Will the Prime Minister try to push through a change in paternity leave before she leaves office?
Another day, another parental leave issue surfaces. Theresa May is rumoured to be looking to leave a lasting legacy as she bows out, including an extension of paternity leave to 12 weeks. This follows up on recommendations from a report by the Woman and Equalities Committee.
Only there is apparently a tussle going on about how this would be paid. Theresa May is said to favour the first four weeks being paid at 90% of salary followed by eight weeks at the statutory rate. Men currently get two weeks at the statutory rate of around £150 a week. The aim is to bring paternity leave closer in line with maternity leave. Women currently get six weeks at 90% pay followed by the statutory rate for 33 weeks.The Business Secretary is said to have argued that this extension would be too costly, particularly for smaller businesses, and there is a suggestion of excluding any dads who earn over £100,000 a year.
This has caused concern from some quarters that it is senior managers, likely to be earning such sums, who need to lead by example by taking longer paternity leave.
Of course, it is up to campaigners to make the case for paternity leave being extended and funded at the same level as maternity leave. The Government’s job is to decide on spending priorities.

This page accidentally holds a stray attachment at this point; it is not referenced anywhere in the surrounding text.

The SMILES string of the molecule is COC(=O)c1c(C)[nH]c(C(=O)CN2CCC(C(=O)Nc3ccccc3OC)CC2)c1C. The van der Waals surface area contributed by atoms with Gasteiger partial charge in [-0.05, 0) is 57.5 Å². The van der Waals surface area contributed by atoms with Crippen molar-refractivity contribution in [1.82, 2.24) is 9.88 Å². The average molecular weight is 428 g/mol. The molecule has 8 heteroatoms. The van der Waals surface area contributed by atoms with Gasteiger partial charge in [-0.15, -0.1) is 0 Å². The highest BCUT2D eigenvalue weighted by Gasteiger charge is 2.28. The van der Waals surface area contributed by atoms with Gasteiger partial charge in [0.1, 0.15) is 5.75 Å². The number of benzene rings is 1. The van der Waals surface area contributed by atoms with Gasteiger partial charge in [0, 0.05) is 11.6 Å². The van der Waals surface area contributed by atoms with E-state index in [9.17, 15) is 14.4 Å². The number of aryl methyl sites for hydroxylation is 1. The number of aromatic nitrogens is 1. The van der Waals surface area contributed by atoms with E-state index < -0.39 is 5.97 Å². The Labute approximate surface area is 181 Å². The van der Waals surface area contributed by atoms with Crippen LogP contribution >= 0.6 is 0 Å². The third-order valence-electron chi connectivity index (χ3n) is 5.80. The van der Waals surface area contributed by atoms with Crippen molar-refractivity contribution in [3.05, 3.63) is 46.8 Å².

There is another possible option, however, which is, rather than exclude some men on the grounds that they earn more, to cap statutory paternity – and maternity – pay as happens in several other European countries. That would mean that the 90% pay would be capped at, say, £100K.
The UK has quite a long period of paid maternity leave compared to other countries. However, the majority of it is is paid at a very low level, which often leads to women being forced back to work earlier than they would like. Meanwhile, many women who are on higher pay work for corporate companies, some of which offer enhanced maternity [and often paternity] pay.
Of course it would be great if everyone could get full pay for the entire time they are off, but is that issue more important than, for instance, bringing down the cost of childcare or ensuring parents can feed their children?
In any event, the likelihood of any of the current talk of extending paternity leave seeing the light of day, given that economic future of the UK looks ever so slightly precarious, seems to be fairly remote. Theresa May’s legacy is unlikely to revolve around parental leave.